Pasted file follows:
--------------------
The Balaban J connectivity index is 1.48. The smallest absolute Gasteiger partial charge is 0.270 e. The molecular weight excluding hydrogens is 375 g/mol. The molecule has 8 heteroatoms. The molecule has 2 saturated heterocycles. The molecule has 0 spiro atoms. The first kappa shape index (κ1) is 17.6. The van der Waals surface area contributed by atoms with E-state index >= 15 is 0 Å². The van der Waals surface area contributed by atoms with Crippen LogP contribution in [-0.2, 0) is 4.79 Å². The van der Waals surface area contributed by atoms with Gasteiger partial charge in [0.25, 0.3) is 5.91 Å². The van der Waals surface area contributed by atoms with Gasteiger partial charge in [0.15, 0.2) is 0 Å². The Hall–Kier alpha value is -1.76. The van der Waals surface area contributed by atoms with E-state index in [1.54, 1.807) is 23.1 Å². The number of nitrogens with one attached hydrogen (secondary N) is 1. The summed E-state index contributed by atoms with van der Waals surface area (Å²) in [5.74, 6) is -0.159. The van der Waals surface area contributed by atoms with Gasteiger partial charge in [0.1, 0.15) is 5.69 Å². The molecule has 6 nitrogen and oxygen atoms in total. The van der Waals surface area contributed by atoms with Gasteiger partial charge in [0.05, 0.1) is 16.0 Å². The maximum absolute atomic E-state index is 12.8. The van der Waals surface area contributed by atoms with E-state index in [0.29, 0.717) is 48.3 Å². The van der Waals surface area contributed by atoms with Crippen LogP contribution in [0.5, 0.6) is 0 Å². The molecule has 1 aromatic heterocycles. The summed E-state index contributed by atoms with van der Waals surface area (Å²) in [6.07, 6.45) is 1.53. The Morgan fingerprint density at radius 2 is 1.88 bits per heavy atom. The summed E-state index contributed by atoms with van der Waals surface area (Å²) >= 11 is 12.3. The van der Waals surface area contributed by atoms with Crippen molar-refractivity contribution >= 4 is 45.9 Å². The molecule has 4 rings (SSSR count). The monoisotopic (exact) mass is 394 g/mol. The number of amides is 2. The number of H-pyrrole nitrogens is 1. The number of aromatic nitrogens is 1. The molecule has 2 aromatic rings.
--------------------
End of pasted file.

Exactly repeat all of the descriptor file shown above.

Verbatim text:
The Balaban J connectivity index is 1.48. The smallest absolute Gasteiger partial charge is 0.270 e. The molecular weight excluding hydrogens is 375 g/mol. The molecule has 8 heteroatoms. The molecule has 2 saturated heterocycles. The molecule has 0 spiro atoms. The first kappa shape index (κ1) is 17.6. The van der Waals surface area contributed by atoms with E-state index >= 15 is 0 Å². The van der Waals surface area contributed by atoms with Crippen LogP contribution in [-0.2, 0) is 4.79 Å². The van der Waals surface area contributed by atoms with Gasteiger partial charge in [0.25, 0.3) is 5.91 Å². The van der Waals surface area contributed by atoms with Gasteiger partial charge in [0.15, 0.2) is 0 Å². The Hall–Kier alpha value is -1.76. The van der Waals surface area contributed by atoms with E-state index in [1.54, 1.807) is 23.1 Å². The number of nitrogens with one attached hydrogen (secondary N) is 1. The summed E-state index contributed by atoms with van der Waals surface area (Å²) in [5.74, 6) is -0.159. The van der Waals surface area contributed by atoms with Gasteiger partial charge in [0.1, 0.15) is 5.69 Å². The molecule has 6 nitrogen and oxygen atoms in total. The van der Waals surface area contributed by atoms with Gasteiger partial charge in [0.05, 0.1) is 16.0 Å². The maximum absolute atomic E-state index is 12.8. The van der Waals surface area contributed by atoms with E-state index in [0.29, 0.717) is 48.3 Å². The van der Waals surface area contributed by atoms with Crippen LogP contribution in [0.5, 0.6) is 0 Å². The molecule has 1 aromatic heterocycles. The summed E-state index contributed by atoms with van der Waals surface area (Å²) in [6.07, 6.45) is 1.53. The Morgan fingerprint density at radius 2 is 1.88 bits per heavy atom. The summed E-state index contributed by atoms with van der Waals surface area (Å²) >= 11 is 12.3. The van der Waals surface area contributed by atoms with Crippen molar-refractivity contribution >= 4 is 45.9 Å². The molecule has 4 rings (SSSR count). The monoisotopic (exact) mass is 394 g/mol. The number of amides is 2. The number of H-pyrrole nitrogens is 1. The number of aromatic nitrogens is 1. The molecule has 2 aromatic rings.